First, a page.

As I write this it’s mid-morning here in Fort Worth. I rarely sleep in and never on a work day. However, I feel into bed quite exhausted last night. Apparently, I never set the alarm. Even without the alarm I’m usually up and about by 7 AM at the latest. Today it was well after 8:00. My body said “stop” and I must have listened, at least subconsciously. It’s taken several cups of coffee to clear the fog hanging around my head, but here I sit.
Yesterday, Ms. Opal and I had the opportunity to speak to a Food Justice class at Texas Christian University. Thank you, Dr. David Aftandilian, for asking us to make a presentation about Opal’s Farm. He also works with the Tarrant County Food Policy Council and I can’t begin to tell you how much that work is appreciated. My work with Opal’s Farm has brought me in contact with so many people who work diligently to improve food justice and access for the residents of Tarrant County and North Texas.
The greatest difficulty I face when speaking about food scarcity and access is the time limits imposed by everyone else’s schedule. I easily go on for hours about these issues for hours. That’s why I’m so passionate about Opal’s Farm. I have no doubt that everybody would love to resolve hunger and food injustices, not just in Tarrant County, but everywhere. Unfortunately, that problems so big that it often seems too abstract to solve. I’m under no illusions. Opal’s Farm won’t settle the entire problem, but it will make a dent in it. It’s something tangible. It puts the face of our neighbors, people who live right here in Tarrant County. It addresses their needs one person at a time.
I have a friend who’s been in the substance abuse and recovery field for over twenty years how she managed to stay so positive when the problem can be so difficult and frustrating. She said her focus was on the one, not the many, that made her work so important. Like her, I know I can’t “fix it all”, but I can do something. Farming is the first step.
“If you can’t feed a hundred people, then feed just one.” — Mother Teresa
Ultimately, Opal’s Farm isn’t about the food it produces nor the access it provides. Those are the means to an end. The end is serving people, of transforming lives by being of service, by offering opportunity, education, and simple human dignity, but it begins with a farm…
Thank you again to TCU for inviting Ms. Opal and I to speak. Thank you to the college students eager to learn and seek solutions. Thank you to all the folks who are working to find and create solutions to food injustices, poor nutrition, and hunger for all our neighbors. Thank you to all our fellow urban farmers who work diligently to ward the solution. Thanks to all of you who jump in and donate to become “farmers” along side all of us at Opal’s Farm!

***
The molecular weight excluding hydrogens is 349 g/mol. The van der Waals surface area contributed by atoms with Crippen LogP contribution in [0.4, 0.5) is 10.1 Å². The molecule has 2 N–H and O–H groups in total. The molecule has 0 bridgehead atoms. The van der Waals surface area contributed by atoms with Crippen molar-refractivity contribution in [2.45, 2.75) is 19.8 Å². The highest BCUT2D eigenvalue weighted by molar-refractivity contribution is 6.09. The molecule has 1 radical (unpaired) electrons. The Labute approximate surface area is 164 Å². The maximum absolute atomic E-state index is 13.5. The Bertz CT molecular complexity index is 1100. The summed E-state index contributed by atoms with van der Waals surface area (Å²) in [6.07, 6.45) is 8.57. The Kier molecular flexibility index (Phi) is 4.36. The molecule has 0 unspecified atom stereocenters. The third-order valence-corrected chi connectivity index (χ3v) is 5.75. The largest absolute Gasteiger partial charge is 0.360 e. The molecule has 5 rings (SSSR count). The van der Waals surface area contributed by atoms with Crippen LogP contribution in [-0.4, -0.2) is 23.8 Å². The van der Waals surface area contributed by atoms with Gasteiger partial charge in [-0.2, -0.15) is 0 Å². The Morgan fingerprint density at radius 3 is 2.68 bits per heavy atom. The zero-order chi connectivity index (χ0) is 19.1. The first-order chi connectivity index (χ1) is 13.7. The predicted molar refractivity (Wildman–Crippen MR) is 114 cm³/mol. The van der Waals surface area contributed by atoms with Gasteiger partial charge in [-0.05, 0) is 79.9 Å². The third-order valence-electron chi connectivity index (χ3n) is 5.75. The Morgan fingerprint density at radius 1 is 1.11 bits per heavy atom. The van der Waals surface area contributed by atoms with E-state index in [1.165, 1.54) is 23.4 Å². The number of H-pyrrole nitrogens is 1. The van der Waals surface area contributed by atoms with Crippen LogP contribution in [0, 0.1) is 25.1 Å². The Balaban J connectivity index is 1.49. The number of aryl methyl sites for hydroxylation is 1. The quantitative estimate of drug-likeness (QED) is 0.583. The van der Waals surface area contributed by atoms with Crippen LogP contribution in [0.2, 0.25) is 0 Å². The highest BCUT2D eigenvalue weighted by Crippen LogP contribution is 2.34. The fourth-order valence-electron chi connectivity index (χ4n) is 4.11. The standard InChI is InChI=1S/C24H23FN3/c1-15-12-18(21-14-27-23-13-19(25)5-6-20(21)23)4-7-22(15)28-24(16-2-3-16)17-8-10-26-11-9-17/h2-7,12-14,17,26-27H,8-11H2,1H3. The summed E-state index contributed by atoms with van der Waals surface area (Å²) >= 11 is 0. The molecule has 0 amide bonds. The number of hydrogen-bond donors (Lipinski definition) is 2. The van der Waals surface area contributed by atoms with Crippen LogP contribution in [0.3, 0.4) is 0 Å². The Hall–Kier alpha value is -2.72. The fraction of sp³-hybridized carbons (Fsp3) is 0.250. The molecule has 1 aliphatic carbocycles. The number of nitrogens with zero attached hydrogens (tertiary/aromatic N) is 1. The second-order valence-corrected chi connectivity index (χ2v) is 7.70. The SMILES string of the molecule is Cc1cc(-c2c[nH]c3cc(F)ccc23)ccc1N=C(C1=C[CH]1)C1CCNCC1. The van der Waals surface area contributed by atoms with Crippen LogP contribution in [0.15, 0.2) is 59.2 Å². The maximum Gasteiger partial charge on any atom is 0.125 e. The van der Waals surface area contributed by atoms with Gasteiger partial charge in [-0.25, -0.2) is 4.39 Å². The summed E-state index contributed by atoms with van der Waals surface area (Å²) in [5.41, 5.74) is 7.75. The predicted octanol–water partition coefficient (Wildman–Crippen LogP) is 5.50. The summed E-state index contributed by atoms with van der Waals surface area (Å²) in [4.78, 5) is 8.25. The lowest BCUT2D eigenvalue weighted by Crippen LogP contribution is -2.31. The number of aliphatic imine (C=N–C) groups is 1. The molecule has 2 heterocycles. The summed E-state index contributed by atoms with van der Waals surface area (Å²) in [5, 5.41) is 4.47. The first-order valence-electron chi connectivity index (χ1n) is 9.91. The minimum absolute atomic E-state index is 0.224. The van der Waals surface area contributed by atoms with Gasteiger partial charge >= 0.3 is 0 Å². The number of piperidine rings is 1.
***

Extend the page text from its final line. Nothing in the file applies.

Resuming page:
“As we let our light shine, we unconsciously give other people
the permission to do the same.”
— Nelson Mandela
Thoughts from the Porch: We had another Arctic visitor yesterday. It’s the time of the year for frequent, though thankfully short-lived, visitations from our far northern neighbors. I awoke to a chill in the house. When the wind chill drops the thermometer, our heater takes a while to catch up in the morning. Jumping out of a cozy, warm bed to shut off the alarm is a bit of a shock on days like these. Such is January in North Texas…
This week was one of the few Wednesday’s I missed my Fort Worth Development Group meeting. Ms. Opal and I had a meeting causing a time conflict. The good news is that I got to spend the drive time with one of my heroes for two days in a row. That doesn’t happen often enough for me. Sometimes I just need “Ms. Opal time”.
We were able to spend some time together yesterday discussing business and having good conversation. I brag about Ms. Opal only because she lives the kind of life that I hope to lead: one full of love and service for others. It’s one of the main reasons I’m so passionate about Opal’s Farm. It’s a reflection of the loving service of Ms. Opal and the realization of a dream and doing something tangible for the community.
We were speaking about the events of Martin Luther King Day. It’s not simply a commemoration of Dr. King, but a National Day of Service as well. She told me that, according to the Fort Worth Star Telegram, over 800 people showed up at her small church to meet prior to going out and serving various non-profits throughout Tarrant County. Over 800 people giving up their day off to serve others!